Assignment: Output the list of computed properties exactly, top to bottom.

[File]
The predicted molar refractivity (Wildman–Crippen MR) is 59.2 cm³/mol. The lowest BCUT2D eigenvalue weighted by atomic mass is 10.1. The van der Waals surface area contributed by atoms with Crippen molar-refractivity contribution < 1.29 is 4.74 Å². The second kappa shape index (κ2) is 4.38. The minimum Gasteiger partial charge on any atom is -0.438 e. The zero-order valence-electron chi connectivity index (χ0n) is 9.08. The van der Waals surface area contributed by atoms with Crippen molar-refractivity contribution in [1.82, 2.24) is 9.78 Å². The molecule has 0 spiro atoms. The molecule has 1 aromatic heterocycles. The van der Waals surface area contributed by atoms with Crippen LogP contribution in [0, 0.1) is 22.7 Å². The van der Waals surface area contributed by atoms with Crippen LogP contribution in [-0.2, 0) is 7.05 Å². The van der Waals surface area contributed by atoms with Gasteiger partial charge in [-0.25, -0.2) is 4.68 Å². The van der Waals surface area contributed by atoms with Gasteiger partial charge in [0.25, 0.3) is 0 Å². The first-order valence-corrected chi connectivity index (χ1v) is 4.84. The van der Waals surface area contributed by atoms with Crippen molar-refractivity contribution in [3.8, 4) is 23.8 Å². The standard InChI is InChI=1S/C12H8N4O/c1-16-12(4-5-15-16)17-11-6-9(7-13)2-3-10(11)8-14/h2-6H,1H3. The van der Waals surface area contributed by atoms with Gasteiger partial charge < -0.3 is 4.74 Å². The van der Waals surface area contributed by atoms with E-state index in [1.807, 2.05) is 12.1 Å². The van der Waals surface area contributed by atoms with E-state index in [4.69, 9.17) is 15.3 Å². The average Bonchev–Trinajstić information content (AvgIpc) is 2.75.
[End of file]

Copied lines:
The predicted molar refractivity (Wildman–Crippen MR) is 59.2 cm³/mol. The lowest BCUT2D eigenvalue weighted by atomic mass is 10.1. The van der Waals surface area contributed by atoms with Crippen molar-refractivity contribution < 1.29 is 4.74 Å². The second kappa shape index (κ2) is 4.38. The minimum Gasteiger partial charge on any atom is -0.438 e. The zero-order valence-electron chi connectivity index (χ0n) is 9.08. The van der Waals surface area contributed by atoms with Crippen molar-refractivity contribution in [1.82, 2.24) is 9.78 Å². The molecule has 0 spiro atoms. The molecule has 1 aromatic heterocycles. The van der Waals surface area contributed by atoms with Crippen LogP contribution in [0, 0.1) is 22.7 Å². The van der Waals surface area contributed by atoms with Crippen LogP contribution in [-0.2, 0) is 7.05 Å². The van der Waals surface area contributed by atoms with Gasteiger partial charge in [-0.25, -0.2) is 4.68 Å². The van der Waals surface area contributed by atoms with Gasteiger partial charge in [0.25, 0.3) is 0 Å². The first-order valence-corrected chi connectivity index (χ1v) is 4.84. The van der Waals surface area contributed by atoms with Crippen molar-refractivity contribution in [3.8, 4) is 23.8 Å². The standard InChI is InChI=1S/C12H8N4O/c1-16-12(4-5-15-16)17-11-6-9(7-13)2-3-10(11)8-14/h2-6H,1H3. The van der Waals surface area contributed by atoms with Gasteiger partial charge < -0.3 is 4.74 Å². The van der Waals surface area contributed by atoms with E-state index in [1.807, 2.05) is 12.1 Å². The van der Waals surface area contributed by atoms with E-state index in [4.69, 9.17) is 15.3 Å². The average Bonchev–Trinajstić information content (AvgIpc) is 2.75.